WCE 2019: Life Threatening Severe Bleeding Requiring Angioembolization after Percutaneous Nephrolithotomy

Abu Dhabi, United Arab Emirates (UroToday.com) Dr. Hee Youn Kim from the Catholic University of Korea presented his research this morning regarding incidences of severe bleeding angioembolization following percutaneous nephrolithotomy (PCNL). He explained that the puncture for PCNL should ideally traverse the Brodel’s line for bloodless incision, a relatively avascular plane where the anterior and posterior segmental renal artery branches meet. 

It is believed that incisions along the Brodel’s line should decrease the risk of severe bleeding, due to the avascular nature of this plane. It was the aim of Dr. Kim’s study to examine factors contributing to severe bleeding which require angioembolization after PCNL when access is made through the Brodel’s line.   

In his study, Dr. Kim and his team retrospectively analyzed patients who underwent angioembolization following PCNL between 2009 and 2019 and recorded preoperative patient and stone characteristics. They also evaluated pre-angiographic CTs to see whether performing a puncture during PCNL was appropriate and to calculate the degree of angulation in cases with UPJ involvement. An incorrect puncture was defined to be any access pathway beyond Brodel’s area (the area within 20 degrees posterior from the frontal plane of the kidney).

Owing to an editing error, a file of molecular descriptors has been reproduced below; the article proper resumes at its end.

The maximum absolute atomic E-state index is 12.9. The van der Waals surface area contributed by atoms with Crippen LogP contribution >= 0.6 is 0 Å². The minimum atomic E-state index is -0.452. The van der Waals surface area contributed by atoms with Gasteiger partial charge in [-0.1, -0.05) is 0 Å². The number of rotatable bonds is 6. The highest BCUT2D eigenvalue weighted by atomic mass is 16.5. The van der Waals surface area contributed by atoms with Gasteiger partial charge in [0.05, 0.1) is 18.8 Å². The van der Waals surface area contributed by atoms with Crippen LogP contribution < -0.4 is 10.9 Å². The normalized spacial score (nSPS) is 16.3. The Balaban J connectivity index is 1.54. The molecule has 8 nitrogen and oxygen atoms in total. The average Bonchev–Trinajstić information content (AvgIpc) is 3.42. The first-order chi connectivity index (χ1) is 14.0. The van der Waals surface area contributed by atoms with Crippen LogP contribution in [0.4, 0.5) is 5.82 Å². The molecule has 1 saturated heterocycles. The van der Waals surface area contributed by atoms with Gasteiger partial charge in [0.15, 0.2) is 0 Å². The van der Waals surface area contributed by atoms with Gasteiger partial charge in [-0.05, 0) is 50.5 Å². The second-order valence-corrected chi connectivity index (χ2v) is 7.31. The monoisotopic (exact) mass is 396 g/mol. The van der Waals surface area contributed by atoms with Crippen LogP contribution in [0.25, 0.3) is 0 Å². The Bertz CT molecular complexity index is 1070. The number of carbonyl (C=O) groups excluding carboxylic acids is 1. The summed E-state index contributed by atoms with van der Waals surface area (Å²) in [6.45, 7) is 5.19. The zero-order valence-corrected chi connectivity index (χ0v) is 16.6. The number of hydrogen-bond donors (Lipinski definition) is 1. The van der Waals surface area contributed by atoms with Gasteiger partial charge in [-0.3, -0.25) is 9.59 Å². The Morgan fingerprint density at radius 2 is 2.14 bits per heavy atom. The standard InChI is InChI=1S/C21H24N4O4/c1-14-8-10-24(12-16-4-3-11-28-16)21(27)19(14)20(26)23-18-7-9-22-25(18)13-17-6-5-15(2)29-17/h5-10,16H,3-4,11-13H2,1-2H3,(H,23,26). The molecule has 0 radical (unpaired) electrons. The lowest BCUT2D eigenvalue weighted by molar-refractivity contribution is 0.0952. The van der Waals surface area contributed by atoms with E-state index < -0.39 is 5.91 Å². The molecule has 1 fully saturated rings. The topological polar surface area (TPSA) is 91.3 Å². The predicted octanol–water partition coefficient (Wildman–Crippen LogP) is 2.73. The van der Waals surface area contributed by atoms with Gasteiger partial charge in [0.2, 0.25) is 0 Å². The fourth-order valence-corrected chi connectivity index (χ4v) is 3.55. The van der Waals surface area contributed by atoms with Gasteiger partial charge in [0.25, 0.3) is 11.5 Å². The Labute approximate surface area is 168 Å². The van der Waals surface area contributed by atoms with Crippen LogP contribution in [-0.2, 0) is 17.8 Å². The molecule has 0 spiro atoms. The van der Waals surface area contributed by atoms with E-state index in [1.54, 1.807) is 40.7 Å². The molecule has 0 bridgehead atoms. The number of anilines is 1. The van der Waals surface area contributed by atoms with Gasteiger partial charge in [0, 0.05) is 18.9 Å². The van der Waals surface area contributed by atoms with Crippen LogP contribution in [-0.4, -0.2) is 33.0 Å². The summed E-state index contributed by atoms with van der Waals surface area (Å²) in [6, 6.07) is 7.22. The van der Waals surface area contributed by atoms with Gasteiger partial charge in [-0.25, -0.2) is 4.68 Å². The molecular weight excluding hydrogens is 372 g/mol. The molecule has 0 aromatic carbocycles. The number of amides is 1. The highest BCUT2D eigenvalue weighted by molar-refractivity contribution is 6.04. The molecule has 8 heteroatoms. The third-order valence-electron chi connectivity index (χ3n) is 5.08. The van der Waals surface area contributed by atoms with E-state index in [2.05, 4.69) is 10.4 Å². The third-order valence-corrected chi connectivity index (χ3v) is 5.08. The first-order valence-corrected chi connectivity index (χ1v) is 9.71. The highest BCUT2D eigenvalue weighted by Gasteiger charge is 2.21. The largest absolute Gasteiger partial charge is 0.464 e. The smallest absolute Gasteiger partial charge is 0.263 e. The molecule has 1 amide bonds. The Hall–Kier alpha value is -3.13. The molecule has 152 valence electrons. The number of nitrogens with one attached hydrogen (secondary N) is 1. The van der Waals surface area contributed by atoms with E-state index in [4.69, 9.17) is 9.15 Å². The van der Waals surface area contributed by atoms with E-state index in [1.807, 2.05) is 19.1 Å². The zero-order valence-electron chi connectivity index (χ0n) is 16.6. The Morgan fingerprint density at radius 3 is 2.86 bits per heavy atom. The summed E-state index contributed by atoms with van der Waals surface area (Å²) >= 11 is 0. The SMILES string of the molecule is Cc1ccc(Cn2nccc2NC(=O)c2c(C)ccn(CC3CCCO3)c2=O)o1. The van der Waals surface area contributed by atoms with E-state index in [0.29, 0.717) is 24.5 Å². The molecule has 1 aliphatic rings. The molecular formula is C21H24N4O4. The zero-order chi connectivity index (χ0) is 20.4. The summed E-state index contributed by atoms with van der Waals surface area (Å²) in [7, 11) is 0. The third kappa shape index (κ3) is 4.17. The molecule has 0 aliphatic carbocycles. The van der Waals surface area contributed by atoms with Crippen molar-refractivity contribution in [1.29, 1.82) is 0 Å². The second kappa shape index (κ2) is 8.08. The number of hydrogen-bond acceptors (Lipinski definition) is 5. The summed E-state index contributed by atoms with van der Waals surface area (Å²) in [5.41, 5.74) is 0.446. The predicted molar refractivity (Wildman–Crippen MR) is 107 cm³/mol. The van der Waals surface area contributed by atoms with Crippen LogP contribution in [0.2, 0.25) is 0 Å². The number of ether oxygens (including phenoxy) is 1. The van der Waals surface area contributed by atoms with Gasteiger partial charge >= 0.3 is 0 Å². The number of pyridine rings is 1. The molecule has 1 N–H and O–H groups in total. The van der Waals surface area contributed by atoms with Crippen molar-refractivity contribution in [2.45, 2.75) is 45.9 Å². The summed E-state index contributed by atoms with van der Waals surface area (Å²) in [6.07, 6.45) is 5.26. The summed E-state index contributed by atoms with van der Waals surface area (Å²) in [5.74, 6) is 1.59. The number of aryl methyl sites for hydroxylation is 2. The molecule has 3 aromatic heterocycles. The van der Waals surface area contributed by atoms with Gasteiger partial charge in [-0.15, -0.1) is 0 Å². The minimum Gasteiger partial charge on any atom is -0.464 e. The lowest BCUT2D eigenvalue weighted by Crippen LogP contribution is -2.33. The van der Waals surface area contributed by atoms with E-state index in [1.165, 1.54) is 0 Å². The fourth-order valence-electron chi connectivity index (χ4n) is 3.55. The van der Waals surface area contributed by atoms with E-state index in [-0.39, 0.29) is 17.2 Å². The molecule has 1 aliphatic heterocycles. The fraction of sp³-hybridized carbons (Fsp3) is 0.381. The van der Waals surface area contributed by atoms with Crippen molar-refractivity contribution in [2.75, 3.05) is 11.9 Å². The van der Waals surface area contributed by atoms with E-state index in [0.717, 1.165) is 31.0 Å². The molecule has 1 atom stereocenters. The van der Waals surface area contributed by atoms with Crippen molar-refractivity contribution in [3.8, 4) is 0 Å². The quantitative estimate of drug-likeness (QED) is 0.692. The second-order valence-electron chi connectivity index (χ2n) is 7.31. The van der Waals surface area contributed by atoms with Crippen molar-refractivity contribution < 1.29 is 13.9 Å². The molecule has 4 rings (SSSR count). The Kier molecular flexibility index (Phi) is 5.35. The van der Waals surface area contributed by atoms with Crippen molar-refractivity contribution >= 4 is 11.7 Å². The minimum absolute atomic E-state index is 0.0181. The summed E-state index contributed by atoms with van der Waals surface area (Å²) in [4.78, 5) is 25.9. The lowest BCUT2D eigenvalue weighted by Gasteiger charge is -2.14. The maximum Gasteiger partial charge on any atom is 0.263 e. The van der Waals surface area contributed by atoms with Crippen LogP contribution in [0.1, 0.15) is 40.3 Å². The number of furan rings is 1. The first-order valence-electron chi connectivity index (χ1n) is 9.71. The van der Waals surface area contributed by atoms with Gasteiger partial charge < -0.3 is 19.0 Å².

Dr. Kim was able to report that out of the 1,554 PCNL patients that were analyzed, only 21 (1.4%) of them underwent angioembolization. Furthermore, there were 14 of these 21 patients (66.7%) who were found to have an incorrect puncture identified in the pre-angiographic CT. The 7 remaining cases with correct puncture all showed renal pelvis stones with extension into the upper ureter approached by a lower pole calyceal puncture. In conclusion, Dr. Kim and his team were able to determine that incorrect puncture, which was defined as any access pathway beyond Brodel’s line, and excessive torque were examined in the majority of cases where severe bleeding required angioembolization after PCNL. 

Presented by: Hee Youn Kim, MD, PhD, Assistant professor, St. Vincent's Hospital, the Catholic University of Korea, Suwon, Kyonggi-do, Republic of Korea

Written by: Andrew Shea Afyouni, BS, Junior Research Specialist and Medical Student, University of California, Irvine Department of Urology at the 37th World Congress of Endourology (WCE) – October 29th-November 2nd, Abu Dhabi, United Arab Emirates